Sunday, July 02, 2006

Space Shuttle and Weather

NASA delayed the launch of Space Shuttle Discovery again today due to the weather. Scattered thunderstorms played havoc on the planned launch. As you may expect, NASA has strict guidelines concerning what kind of weather conditions under which a shuttle can launch. I searched around on NASA's website and found detailed guidelines from 1995. Here's the link --

Discovery's launch is now scheduled for Tuesday, July 4 at 2:38pm. Let's hope the weather cooperates. Wouldn't it be cool for the U.S. to launch back into space on Independence Day? As of Sunday evening, the National Weather Service forecast calls for 40% chance for thunderstorms for Tuesday. Let's keep our fingers crossed...

If you are interested in reading more about the shuttle launch, you may find these links interesting --

While astronauts will be keeping watch on the chance for afternoon storms in Florida, we could see a few pop-up storms here in central North Carolina the next several afternoons. There were a couple of these isolated storms over Hoke and Cumberland Counties this Sunday afternoon, while the rest of the News 14 Carolina viewing area stayed hot and dry. We will likely see a similar scenario Monday and Tuesday afternoons when any storms that develop will be isolated. Afternoon storms may be more numerous by Wednesday and Thursday.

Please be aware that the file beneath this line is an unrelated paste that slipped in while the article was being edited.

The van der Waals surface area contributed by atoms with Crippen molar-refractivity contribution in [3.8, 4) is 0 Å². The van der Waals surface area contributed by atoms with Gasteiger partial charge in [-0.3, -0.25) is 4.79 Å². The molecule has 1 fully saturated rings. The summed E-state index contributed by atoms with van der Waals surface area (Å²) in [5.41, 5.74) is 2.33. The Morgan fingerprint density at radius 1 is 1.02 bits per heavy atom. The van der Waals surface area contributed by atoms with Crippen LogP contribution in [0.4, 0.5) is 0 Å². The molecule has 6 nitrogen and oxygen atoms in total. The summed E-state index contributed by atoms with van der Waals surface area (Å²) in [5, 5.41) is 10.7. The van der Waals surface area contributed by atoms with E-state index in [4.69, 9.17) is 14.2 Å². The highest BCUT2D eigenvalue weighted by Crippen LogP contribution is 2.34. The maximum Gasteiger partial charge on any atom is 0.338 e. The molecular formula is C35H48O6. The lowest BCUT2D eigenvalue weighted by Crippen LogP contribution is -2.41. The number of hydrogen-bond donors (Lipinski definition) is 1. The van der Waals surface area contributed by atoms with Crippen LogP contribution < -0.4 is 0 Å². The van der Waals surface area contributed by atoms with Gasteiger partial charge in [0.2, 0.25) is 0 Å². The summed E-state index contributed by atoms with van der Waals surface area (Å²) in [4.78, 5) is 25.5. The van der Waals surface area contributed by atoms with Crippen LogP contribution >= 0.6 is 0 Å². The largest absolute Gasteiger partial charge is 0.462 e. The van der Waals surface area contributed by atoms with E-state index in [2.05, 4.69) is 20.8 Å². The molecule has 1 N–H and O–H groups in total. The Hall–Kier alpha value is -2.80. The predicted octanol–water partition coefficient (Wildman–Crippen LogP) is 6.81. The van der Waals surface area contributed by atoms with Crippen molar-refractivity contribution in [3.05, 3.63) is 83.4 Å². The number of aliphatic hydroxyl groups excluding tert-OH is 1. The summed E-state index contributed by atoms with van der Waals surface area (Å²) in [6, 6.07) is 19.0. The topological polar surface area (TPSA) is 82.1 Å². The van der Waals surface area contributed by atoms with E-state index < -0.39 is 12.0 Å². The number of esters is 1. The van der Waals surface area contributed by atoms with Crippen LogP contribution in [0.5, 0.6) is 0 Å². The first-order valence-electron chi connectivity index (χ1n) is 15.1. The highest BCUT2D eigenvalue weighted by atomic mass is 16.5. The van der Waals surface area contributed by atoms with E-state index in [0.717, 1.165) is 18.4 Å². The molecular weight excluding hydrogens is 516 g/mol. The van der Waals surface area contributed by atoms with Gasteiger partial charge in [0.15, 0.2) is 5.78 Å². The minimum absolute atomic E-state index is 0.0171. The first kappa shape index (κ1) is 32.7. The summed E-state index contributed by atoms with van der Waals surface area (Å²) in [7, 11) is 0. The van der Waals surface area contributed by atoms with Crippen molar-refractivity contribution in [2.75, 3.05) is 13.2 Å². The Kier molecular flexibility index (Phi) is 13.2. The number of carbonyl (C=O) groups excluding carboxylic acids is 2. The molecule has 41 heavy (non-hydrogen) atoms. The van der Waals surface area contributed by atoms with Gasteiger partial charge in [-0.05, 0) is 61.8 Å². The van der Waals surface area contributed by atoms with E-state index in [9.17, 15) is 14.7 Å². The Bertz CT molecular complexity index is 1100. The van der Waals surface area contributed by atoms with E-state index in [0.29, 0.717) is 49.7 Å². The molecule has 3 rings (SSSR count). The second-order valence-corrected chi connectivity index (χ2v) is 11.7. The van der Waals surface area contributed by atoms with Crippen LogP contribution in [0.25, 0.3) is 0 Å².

As we get closer to the 4th of July, it certainly feels like summer. Temperatures topped out around 94 today in the Triangle today. Monday afternoon highs may be a couple of degrees warmer. It will feel warmer with the humidity. Heat index values will soar to near 100 during the hottest part of the afternoon.

In other weather news, the tropics are fairly quiet for this second day of July. However, we are watching a trough of low pressure over the Gulf of Mexico. Take a look at this satellite picture from Sunday evening --

Showers and storms have developed from that trough of low pressure over the Gulf off the Texas coast. Conditions are not favorable for tropical development tonight, but we'll have to keep a close eye on this area. Even if it does not become a tropical system, this disturbance will likely bring heavy rains to the Texas coast over the next couple of days.

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